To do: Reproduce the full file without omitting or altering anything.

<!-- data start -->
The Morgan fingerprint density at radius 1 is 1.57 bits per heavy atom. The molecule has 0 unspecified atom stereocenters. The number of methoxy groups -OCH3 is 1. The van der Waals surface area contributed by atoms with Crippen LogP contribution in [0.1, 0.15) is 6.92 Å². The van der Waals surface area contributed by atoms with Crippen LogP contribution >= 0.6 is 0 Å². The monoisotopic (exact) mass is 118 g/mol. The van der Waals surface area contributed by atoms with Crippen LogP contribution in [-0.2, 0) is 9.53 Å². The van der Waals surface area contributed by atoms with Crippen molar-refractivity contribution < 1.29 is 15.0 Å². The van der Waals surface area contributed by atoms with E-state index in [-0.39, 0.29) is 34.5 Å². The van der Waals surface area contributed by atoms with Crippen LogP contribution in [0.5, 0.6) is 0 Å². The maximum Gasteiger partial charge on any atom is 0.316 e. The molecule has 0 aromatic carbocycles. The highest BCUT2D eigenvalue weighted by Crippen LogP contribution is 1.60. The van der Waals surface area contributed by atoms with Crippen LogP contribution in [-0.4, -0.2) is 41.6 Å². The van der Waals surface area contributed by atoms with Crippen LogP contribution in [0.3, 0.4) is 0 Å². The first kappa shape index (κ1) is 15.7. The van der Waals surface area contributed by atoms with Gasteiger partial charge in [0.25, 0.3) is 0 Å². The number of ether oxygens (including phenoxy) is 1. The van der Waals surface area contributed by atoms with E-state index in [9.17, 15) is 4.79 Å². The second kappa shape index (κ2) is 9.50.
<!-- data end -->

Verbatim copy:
The Morgan fingerprint density at radius 1 is 1.57 bits per heavy atom. The molecule has 0 unspecified atom stereocenters. The number of methoxy groups -OCH3 is 1. The van der Waals surface area contributed by atoms with Crippen LogP contribution in [0.1, 0.15) is 6.92 Å². The van der Waals surface area contributed by atoms with Crippen LogP contribution >= 0.6 is 0 Å². The monoisotopic (exact) mass is 118 g/mol. The van der Waals surface area contributed by atoms with Crippen LogP contribution in [-0.2, 0) is 9.53 Å². The van der Waals surface area contributed by atoms with Crippen molar-refractivity contribution < 1.29 is 15.0 Å². The van der Waals surface area contributed by atoms with E-state index in [-0.39, 0.29) is 34.5 Å². The van der Waals surface area contributed by atoms with Crippen LogP contribution in [0.5, 0.6) is 0 Å². The maximum Gasteiger partial charge on any atom is 0.316 e. The molecule has 0 aromatic carbocycles. The highest BCUT2D eigenvalue weighted by Crippen LogP contribution is 1.60. The van der Waals surface area contributed by atoms with Crippen LogP contribution in [-0.4, -0.2) is 41.6 Å². The van der Waals surface area contributed by atoms with Crippen LogP contribution in [0.3, 0.4) is 0 Å². The first kappa shape index (κ1) is 15.7. The van der Waals surface area contributed by atoms with Gasteiger partial charge in [0.25, 0.3) is 0 Å². The number of ether oxygens (including phenoxy) is 1. The van der Waals surface area contributed by atoms with E-state index in [9.17, 15) is 4.79 Å². The second kappa shape index (κ2) is 9.50.